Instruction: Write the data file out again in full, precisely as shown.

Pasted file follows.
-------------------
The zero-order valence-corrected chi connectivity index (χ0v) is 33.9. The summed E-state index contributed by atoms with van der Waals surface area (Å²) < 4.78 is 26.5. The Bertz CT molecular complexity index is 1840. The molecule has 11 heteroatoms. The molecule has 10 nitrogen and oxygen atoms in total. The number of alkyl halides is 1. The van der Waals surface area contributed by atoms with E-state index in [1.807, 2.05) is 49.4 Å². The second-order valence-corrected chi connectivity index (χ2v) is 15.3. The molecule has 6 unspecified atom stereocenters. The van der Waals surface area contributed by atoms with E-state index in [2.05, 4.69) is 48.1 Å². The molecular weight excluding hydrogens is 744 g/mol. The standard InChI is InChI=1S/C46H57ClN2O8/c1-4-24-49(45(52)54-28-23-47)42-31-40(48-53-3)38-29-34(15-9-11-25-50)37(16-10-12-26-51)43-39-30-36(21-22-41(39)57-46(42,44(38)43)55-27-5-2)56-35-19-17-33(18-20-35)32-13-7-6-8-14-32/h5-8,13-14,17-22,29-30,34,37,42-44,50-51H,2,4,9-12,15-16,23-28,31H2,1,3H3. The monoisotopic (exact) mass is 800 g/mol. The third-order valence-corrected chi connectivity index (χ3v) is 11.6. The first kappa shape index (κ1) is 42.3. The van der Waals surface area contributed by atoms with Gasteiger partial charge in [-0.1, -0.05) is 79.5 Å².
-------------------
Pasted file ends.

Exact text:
The zero-order valence-corrected chi connectivity index (χ0v) is 33.9. The summed E-state index contributed by atoms with van der Waals surface area (Å²) < 4.78 is 26.5. The Bertz CT molecular complexity index is 1840. The molecule has 11 heteroatoms. The molecule has 10 nitrogen and oxygen atoms in total. The number of alkyl halides is 1. The van der Waals surface area contributed by atoms with E-state index in [1.807, 2.05) is 49.4 Å². The second-order valence-corrected chi connectivity index (χ2v) is 15.3. The molecule has 6 unspecified atom stereocenters. The van der Waals surface area contributed by atoms with E-state index in [2.05, 4.69) is 48.1 Å². The molecular weight excluding hydrogens is 744 g/mol. The standard InChI is InChI=1S/C46H57ClN2O8/c1-4-24-49(45(52)54-28-23-47)42-31-40(48-53-3)38-29-34(15-9-11-25-50)37(16-10-12-26-51)43-39-30-36(21-22-41(39)57-46(42,44(38)43)55-27-5-2)56-35-19-17-33(18-20-35)32-13-7-6-8-14-32/h5-8,13-14,17-22,29-30,34,37,42-44,50-51H,2,4,9-12,15-16,23-28,31H2,1,3H3. The monoisotopic (exact) mass is 800 g/mol. The third-order valence-corrected chi connectivity index (χ3v) is 11.6. The first kappa shape index (κ1) is 42.3. The van der Waals surface area contributed by atoms with Gasteiger partial charge in [-0.1, -0.05) is 79.5 Å².